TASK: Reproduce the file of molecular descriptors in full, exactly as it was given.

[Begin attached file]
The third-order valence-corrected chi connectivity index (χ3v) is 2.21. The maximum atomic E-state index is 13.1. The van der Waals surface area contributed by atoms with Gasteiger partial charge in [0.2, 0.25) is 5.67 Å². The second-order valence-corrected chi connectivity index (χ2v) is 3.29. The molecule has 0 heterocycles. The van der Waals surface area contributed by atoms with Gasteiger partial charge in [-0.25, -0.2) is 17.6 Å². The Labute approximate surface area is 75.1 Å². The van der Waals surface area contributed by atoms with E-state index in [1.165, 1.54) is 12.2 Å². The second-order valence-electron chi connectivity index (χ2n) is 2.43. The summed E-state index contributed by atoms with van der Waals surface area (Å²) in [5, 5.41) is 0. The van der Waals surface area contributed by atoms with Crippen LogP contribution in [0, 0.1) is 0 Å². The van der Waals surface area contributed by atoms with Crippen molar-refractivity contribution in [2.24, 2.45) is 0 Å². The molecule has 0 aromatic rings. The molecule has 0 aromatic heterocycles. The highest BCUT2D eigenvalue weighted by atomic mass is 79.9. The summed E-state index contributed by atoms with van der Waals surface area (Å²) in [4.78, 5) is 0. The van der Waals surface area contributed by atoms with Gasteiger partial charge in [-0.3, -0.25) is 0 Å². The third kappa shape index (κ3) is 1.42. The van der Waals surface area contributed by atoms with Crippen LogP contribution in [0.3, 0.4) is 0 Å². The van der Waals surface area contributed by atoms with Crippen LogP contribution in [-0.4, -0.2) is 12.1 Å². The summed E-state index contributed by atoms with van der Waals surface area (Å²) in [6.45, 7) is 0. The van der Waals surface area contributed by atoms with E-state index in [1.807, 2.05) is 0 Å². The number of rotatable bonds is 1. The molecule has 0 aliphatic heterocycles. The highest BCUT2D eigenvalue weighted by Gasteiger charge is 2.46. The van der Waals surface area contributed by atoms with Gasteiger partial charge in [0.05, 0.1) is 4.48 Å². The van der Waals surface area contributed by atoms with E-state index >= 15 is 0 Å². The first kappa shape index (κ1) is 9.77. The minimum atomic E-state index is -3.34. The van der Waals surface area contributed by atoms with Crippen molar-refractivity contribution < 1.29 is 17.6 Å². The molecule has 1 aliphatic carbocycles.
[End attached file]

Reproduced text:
The third-order valence-corrected chi connectivity index (χ3v) is 2.21. The maximum atomic E-state index is 13.1. The van der Waals surface area contributed by atoms with Gasteiger partial charge in [0.2, 0.25) is 5.67 Å². The second-order valence-corrected chi connectivity index (χ2v) is 3.29. The molecule has 0 heterocycles. The van der Waals surface area contributed by atoms with Gasteiger partial charge in [-0.25, -0.2) is 17.6 Å². The Labute approximate surface area is 75.1 Å². The van der Waals surface area contributed by atoms with E-state index in [1.165, 1.54) is 12.2 Å². The second-order valence-electron chi connectivity index (χ2n) is 2.43. The summed E-state index contributed by atoms with van der Waals surface area (Å²) in [5, 5.41) is 0. The van der Waals surface area contributed by atoms with Crippen LogP contribution in [0, 0.1) is 0 Å². The van der Waals surface area contributed by atoms with Crippen molar-refractivity contribution in [2.24, 2.45) is 0 Å². The molecule has 0 aromatic rings. The molecule has 0 aromatic heterocycles. The highest BCUT2D eigenvalue weighted by atomic mass is 79.9. The summed E-state index contributed by atoms with van der Waals surface area (Å²) in [4.78, 5) is 0. The van der Waals surface area contributed by atoms with Gasteiger partial charge in [-0.3, -0.25) is 0 Å². The third kappa shape index (κ3) is 1.42. The van der Waals surface area contributed by atoms with Crippen LogP contribution in [0.3, 0.4) is 0 Å². The van der Waals surface area contributed by atoms with Crippen LogP contribution in [-0.4, -0.2) is 12.1 Å². The summed E-state index contributed by atoms with van der Waals surface area (Å²) in [6.45, 7) is 0. The van der Waals surface area contributed by atoms with E-state index in [1.807, 2.05) is 0 Å². The number of rotatable bonds is 1. The molecule has 0 aliphatic heterocycles. The highest BCUT2D eigenvalue weighted by Gasteiger charge is 2.46. The van der Waals surface area contributed by atoms with Gasteiger partial charge in [0.05, 0.1) is 4.48 Å². The van der Waals surface area contributed by atoms with E-state index >= 15 is 0 Å². The first kappa shape index (κ1) is 9.77. The minimum atomic E-state index is -3.34. The van der Waals surface area contributed by atoms with Crippen molar-refractivity contribution < 1.29 is 17.6 Å². The molecule has 1 aliphatic carbocycles.